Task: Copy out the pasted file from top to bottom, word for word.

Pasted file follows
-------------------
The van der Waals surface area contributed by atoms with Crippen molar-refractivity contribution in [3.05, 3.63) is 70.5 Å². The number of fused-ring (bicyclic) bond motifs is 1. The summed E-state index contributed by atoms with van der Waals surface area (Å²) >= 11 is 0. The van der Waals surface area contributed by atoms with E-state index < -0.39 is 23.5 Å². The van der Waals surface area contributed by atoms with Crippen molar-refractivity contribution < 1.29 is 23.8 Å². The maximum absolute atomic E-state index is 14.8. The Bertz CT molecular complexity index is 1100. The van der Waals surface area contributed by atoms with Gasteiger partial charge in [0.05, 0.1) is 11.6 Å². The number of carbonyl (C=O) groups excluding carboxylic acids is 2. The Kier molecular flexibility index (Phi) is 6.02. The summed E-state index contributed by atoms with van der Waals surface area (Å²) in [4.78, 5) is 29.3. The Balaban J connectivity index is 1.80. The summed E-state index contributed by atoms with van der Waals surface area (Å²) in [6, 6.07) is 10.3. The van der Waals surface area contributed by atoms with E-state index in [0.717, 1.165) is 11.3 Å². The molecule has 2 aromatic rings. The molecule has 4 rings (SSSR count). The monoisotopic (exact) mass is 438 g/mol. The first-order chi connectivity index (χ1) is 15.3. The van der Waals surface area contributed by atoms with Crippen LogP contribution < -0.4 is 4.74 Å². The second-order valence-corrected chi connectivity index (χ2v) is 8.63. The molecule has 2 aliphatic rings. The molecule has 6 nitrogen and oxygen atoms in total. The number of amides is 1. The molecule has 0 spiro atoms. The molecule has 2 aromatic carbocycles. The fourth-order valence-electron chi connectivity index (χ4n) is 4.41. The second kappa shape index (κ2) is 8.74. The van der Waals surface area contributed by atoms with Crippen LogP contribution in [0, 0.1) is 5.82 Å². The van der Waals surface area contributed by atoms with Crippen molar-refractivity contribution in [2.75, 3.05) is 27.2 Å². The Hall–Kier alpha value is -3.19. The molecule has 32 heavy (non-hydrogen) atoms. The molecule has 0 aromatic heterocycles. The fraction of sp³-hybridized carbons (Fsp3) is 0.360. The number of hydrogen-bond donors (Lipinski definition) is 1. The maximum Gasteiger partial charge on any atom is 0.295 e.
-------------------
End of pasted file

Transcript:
The van der Waals surface area contributed by atoms with Crippen molar-refractivity contribution in [3.05, 3.63) is 70.5 Å². The number of fused-ring (bicyclic) bond motifs is 1. The summed E-state index contributed by atoms with van der Waals surface area (Å²) >= 11 is 0. The van der Waals surface area contributed by atoms with E-state index < -0.39 is 23.5 Å². The van der Waals surface area contributed by atoms with Crippen molar-refractivity contribution < 1.29 is 23.8 Å². The maximum absolute atomic E-state index is 14.8. The Bertz CT molecular complexity index is 1100. The van der Waals surface area contributed by atoms with Gasteiger partial charge in [0.05, 0.1) is 11.6 Å². The number of carbonyl (C=O) groups excluding carboxylic acids is 2. The Kier molecular flexibility index (Phi) is 6.02. The summed E-state index contributed by atoms with van der Waals surface area (Å²) in [4.78, 5) is 29.3. The Balaban J connectivity index is 1.80. The summed E-state index contributed by atoms with van der Waals surface area (Å²) in [6, 6.07) is 10.3. The van der Waals surface area contributed by atoms with E-state index in [0.717, 1.165) is 11.3 Å². The molecule has 2 aromatic rings. The molecule has 4 rings (SSSR count). The monoisotopic (exact) mass is 438 g/mol. The first-order chi connectivity index (χ1) is 15.3. The van der Waals surface area contributed by atoms with Crippen LogP contribution < -0.4 is 4.74 Å². The second-order valence-corrected chi connectivity index (χ2v) is 8.63. The molecule has 2 aliphatic rings. The molecule has 6 nitrogen and oxygen atoms in total. The number of amides is 1. The molecule has 0 spiro atoms. The molecule has 2 aromatic carbocycles. The fourth-order valence-electron chi connectivity index (χ4n) is 4.41. The second kappa shape index (κ2) is 8.74. The van der Waals surface area contributed by atoms with Crippen LogP contribution in [0, 0.1) is 5.82 Å². The van der Waals surface area contributed by atoms with Crippen molar-refractivity contribution in [2.75, 3.05) is 27.2 Å². The Hall–Kier alpha value is -3.19. The molecule has 32 heavy (non-hydrogen) atoms. The molecule has 0 aromatic heterocycles. The fraction of sp³-hybridized carbons (Fsp3) is 0.360. The number of hydrogen-bond donors (Lipinski definition) is 1. The maximum Gasteiger partial charge on any atom is 0.295 e.